Sausage Making

November 27, 2015 , In: Cooking, DIY, Preserving , With: No Comments
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Supplies!

Supplies!

So, time for some more black belt level homesteading – making your own sausages. This is a project I hesitated to try because it seemed like so much could go wrong. Especially cured sausages, which will come later. But after a lot of reading (and discovering the fabulousness of French saucisson sec), I decided to take a run at it. The results have been AMAZING! And in one afternoon, I made more than 10 pounds of cured sausage.

Obligatory warning label:

  1. Be careful when handling raw meats, and make sure all of your surfaces, tools, bowls, and everything are as clean as you can make them, and ensure you clean them carefully after you’re done. Grinding meat is messy, so you may find random bits of meat in places you didn’t expect, so clean thoroughly.
  2. Keep everything as cold as possible. Refrigerate or freeze all the tools that will touch the meat, and cool the meat down between stages. I put mine on a patio, because Canada in November.
  3. Use gloves! Get a new, clean pair of dish gloves, and wear them whenever you’re handling the meat. Not only does this help with cross contamination, but the meat is SO EFFING COLD that you will freeze your hands.
Fancy meat grinder

Fancy meat grinder

Supplies you will need:

“Where the hell do I find this weird stuff?”

Excellent question. Because I’m cheap and don’t have a ton of storage room for more small appliances, I rented them from my local Homestead Supply Store. There are a lot of places you can rent speciality kitchen stuff, if you don’t want to make the investment.

image1 (1)Recipe (this is one recipe I used, but any fresh sausage recipe will be made using these steps):

  • 13 feet of sausage casing
  • 5.5 lbs of pork, approximately 1/4 fat to 3/4 meat
  • 2 leeks, finely chopped
  • 3.5 cups breadcrumbs
  • 7 tsp fine salt
  • 1 tsp white pepper
  • 1 tsp nutmeg
  • 1 clove of garlic, peeled and grated

Step 1: Grind the meat

Sausage meat with seasonings

Sausage meat with seasonings

Cut the meat into small pieces, and run them through the grinder. If you are using lean meat, you will want to buy pork trimmings of fat, and add them to the lean meat, otherwise the sausage will be super dry and flavourless. Make sure the fat is mixed evenly with the meat.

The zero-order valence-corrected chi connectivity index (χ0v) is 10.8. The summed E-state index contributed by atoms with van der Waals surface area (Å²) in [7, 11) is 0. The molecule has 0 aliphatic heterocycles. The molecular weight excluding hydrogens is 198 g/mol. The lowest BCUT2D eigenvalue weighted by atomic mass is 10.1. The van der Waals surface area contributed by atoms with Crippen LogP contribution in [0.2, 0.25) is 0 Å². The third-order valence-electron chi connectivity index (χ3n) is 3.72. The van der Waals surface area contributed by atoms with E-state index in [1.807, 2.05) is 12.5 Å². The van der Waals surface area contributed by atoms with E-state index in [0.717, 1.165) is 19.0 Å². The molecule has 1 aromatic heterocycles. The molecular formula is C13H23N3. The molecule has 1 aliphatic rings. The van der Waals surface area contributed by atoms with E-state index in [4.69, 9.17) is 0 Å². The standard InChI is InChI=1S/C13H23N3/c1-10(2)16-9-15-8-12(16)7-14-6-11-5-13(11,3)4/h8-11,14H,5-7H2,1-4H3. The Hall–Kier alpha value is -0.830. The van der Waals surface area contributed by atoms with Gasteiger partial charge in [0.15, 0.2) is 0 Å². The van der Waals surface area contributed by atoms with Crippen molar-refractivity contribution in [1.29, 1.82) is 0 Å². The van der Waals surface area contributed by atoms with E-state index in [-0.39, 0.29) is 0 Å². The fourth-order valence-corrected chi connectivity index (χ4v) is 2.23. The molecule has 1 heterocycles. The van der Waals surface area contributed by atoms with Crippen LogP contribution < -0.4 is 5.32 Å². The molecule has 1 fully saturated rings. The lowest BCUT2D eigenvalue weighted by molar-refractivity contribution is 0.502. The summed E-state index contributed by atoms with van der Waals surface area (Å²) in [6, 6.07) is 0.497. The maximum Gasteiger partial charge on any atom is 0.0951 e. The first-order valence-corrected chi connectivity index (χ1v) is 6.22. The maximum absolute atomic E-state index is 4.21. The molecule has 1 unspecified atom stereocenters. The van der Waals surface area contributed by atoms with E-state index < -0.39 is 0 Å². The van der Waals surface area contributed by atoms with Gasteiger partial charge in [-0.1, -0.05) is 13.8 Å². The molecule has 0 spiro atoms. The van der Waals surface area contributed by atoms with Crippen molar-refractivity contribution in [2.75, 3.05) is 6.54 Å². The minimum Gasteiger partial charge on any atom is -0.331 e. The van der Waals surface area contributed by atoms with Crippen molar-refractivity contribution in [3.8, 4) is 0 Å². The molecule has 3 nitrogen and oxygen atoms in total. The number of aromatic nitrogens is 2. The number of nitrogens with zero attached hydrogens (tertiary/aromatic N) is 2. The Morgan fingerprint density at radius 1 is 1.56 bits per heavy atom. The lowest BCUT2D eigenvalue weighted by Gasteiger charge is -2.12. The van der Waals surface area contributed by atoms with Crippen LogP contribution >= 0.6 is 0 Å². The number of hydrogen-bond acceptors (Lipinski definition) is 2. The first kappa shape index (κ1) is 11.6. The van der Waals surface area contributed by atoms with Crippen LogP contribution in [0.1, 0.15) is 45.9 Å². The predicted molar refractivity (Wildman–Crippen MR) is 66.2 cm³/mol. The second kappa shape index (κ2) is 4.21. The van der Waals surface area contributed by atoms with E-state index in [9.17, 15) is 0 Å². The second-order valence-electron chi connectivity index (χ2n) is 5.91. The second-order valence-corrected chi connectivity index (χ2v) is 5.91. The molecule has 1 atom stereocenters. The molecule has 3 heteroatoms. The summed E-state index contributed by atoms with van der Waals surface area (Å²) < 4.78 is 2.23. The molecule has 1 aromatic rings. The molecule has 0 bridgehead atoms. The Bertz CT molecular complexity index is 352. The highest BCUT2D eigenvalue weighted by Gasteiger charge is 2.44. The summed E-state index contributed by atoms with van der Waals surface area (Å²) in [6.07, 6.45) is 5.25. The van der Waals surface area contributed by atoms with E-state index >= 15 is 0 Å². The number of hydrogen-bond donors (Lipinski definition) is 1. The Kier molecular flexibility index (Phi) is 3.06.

Step 2: Add everything else

Add all the spices, garlic, breadcrumbs, etc., and mix together really well. I use gloved hands for this, because it really mixes it well, and impregnates the meat with the seasoning. Also, squishing raw meat in your hands feels cool.

Step 3: Stuff it!

image1 (5)You want to gently put the sausage casing onto the horn (the long, thin plastic bit that the meat will go through) until the horn is full. Tie off the end, and pierce the sausage with a toothpick to make sure the air gets out and the sausage doesn’t explode.

With one hand, keep gentle pressure on the casing, to make sure the meat fills the casing completely, but not so much that the casing explodes (had a few explosions before I got the knack). You may occasionally need to poke a little hole to prevent air bubbles and exploding.

Step 4: Pinch, twist and tie

image2 (5)If you want little breakfast-sized sausages, then to separate them just gently pinch where you want the sausage to end, and twist it to close it off. Repeat this as you’re stuffing, until you get the length of sausage you want. For me, I wanted long coils, so I tied off the casing, and cut it, then re-tied and started over.

I did a bunch of dried/cured sausages as well (different recipe), and will do a tutorial on that later, but for now, with your sausages done, you can cook them right away, or store them in the fridge/freezer until you want to eat them. Keep in mind this is still raw meat, and should be treated as such. Cook them all the way through, and store them safely.

 

Despite my initial trepidations, this was a far, far easier project than I thought, just kind of time consuming. And I have a TON of prepared sausages as a result, like, several months worth. Give this project a try, and let me know how you did!

 

 

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